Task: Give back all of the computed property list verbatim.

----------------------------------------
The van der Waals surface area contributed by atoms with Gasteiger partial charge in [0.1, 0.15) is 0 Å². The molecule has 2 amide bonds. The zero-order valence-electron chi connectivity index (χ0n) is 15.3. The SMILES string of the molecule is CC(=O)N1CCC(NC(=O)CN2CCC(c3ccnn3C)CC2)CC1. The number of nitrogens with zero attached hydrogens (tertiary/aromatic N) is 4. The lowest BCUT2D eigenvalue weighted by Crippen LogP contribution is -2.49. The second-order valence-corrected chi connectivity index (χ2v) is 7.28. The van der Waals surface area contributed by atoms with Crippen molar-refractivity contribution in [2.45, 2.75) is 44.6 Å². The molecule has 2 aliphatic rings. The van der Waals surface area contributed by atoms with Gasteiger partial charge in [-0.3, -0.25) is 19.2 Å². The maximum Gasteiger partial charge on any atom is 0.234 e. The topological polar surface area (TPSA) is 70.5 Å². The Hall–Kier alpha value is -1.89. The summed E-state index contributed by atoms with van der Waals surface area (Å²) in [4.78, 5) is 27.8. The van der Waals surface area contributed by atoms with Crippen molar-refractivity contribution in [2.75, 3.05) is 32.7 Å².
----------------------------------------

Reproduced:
The van der Waals surface area contributed by atoms with Gasteiger partial charge in [0.1, 0.15) is 0 Å². The molecule has 2 amide bonds. The zero-order valence-electron chi connectivity index (χ0n) is 15.3. The SMILES string of the molecule is CC(=O)N1CCC(NC(=O)CN2CCC(c3ccnn3C)CC2)CC1. The number of nitrogens with zero attached hydrogens (tertiary/aromatic N) is 4. The lowest BCUT2D eigenvalue weighted by Crippen LogP contribution is -2.49. The second-order valence-corrected chi connectivity index (χ2v) is 7.28. The van der Waals surface area contributed by atoms with Crippen molar-refractivity contribution in [2.45, 2.75) is 44.6 Å². The molecule has 2 aliphatic rings. The van der Waals surface area contributed by atoms with Gasteiger partial charge in [-0.3, -0.25) is 19.2 Å². The maximum Gasteiger partial charge on any atom is 0.234 e. The topological polar surface area (TPSA) is 70.5 Å². The Hall–Kier alpha value is -1.89. The summed E-state index contributed by atoms with van der Waals surface area (Å²) in [4.78, 5) is 27.8. The van der Waals surface area contributed by atoms with Crippen molar-refractivity contribution in [2.75, 3.05) is 32.7 Å².